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Selected list of courses

"ATS/ESS 471/571 Introduction to Radar Meteorology" - (3 CH)

The course presents an introduction to the principles of radar meteorology, including weather radar operations, hardware, interpretation and analysis. Doppler, dual-polarization and dual-wavelength radar theory, methods and applications are covered. Hands-on exploration of radar data and imagery is extensively utilized to reveal the structure, processes and properties of a variety of storm types and weather events. Applications include identification of precipitation types, quantification of precipitation amounts, interpretation of wind circulations in clouds and the clear-air, and the analysis of severe storms attributes.

"ATS 554 Forecasting Mesoscale Processes" - 3 hrs.
Detection and forecasting of atmospheric mesoscale phenomena, including the structure and evolution of clouds, precipitation (including floods), thunderstorms and severe weather. Includes basics on instruments used to detect mesoscale phenomena, most notably satellite and radar. Based mainly on computerized modules and related exercises. Prerequisite: ATS 551. Spring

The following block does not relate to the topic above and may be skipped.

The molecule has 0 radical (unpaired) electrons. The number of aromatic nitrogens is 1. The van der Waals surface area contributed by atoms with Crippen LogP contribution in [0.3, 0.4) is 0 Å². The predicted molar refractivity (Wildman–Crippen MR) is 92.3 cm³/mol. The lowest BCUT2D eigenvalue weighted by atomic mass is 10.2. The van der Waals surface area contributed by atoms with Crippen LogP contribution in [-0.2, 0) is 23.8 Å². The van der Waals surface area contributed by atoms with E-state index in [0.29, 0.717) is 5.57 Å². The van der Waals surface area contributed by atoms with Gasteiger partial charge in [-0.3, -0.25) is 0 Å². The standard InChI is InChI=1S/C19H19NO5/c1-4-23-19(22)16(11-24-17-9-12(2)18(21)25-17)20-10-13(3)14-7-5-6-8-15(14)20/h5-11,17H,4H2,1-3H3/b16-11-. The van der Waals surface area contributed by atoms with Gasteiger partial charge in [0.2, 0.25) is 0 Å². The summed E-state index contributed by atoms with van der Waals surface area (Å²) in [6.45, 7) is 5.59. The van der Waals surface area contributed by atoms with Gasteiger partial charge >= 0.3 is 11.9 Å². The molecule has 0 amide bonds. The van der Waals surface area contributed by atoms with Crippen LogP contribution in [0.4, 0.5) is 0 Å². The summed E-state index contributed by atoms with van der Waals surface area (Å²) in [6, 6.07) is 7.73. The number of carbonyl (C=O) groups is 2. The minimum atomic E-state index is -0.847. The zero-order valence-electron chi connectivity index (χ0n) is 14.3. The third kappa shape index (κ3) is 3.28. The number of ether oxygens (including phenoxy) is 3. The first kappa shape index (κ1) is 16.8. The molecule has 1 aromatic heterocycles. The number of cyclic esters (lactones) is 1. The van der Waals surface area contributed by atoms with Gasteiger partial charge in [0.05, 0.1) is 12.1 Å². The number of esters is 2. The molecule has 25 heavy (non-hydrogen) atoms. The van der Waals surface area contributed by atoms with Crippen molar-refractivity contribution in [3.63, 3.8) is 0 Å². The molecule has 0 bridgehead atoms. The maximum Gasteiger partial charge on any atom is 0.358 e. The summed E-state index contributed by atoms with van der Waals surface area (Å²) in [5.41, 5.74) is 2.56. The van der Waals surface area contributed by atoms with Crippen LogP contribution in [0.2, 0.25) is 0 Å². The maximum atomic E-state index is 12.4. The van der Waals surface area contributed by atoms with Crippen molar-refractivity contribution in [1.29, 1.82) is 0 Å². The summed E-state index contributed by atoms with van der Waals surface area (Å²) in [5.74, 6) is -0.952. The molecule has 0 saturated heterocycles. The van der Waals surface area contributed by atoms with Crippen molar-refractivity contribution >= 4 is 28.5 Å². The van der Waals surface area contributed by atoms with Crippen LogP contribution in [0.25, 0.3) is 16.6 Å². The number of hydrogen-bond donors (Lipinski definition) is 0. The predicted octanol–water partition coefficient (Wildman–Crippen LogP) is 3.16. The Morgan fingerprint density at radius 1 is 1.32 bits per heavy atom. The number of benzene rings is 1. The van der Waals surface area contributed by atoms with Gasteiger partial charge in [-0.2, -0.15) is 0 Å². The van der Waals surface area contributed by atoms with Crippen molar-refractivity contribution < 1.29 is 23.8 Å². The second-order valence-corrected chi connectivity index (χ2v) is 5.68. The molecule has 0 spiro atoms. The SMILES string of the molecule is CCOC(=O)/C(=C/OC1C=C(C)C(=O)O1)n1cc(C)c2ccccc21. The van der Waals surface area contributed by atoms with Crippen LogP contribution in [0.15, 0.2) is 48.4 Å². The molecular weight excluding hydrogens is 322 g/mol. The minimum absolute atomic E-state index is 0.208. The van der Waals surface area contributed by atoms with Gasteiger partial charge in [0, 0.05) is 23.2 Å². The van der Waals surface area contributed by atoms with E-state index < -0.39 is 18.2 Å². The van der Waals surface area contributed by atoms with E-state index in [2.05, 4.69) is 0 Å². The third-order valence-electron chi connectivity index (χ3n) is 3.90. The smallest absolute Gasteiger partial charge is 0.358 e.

"ATS 672 Dual Polarization Radar Meteorology (3 CH)"

Theory, analysis and interpretation of dual‐polarization radar for meteorological applications. Course covers dual‐polarization radar system hardware; the basic theory underlying polarimetric radar data and methodology; analysis, interpretation and application of polarimetric radar variables; and dual‐polarization radar operations and data processing considerations. Overall emphasis will be placed on hydro‐meteorological and convective weather applications; specifically, precipitation measurement and hydrometeor identification. Example applications include rain rate estimation, drop size determination, hail identification, tornado detection, snow vs. rain delineation, and cloud electrification studies. Student use of the UAH ARMOR and MAX dual-polarization radars will be incorporated into the classroom learning experience.

ATS 690 Precipitation Physics for Radar (3 CH)"
Observations, theory and physical models of precipitation characteristics and processes utilized in radar remote sensing applications.  Topics include detailed characterization of precipitation size distribution, shape, fall mode, density and dielectric for a variety of hydrometeor types, including rain, ice crystals, snow, graupel and hail.  Advanced treatment of physical processes important for precipitation development and evolution including collision-coalescence, raindrop break-up, raindrop freezing, size sorting, aggregation, riming, hail growth modes, and melting.  Radar observations and models will be utilized to explore advanced concepts in precipitation physics.”

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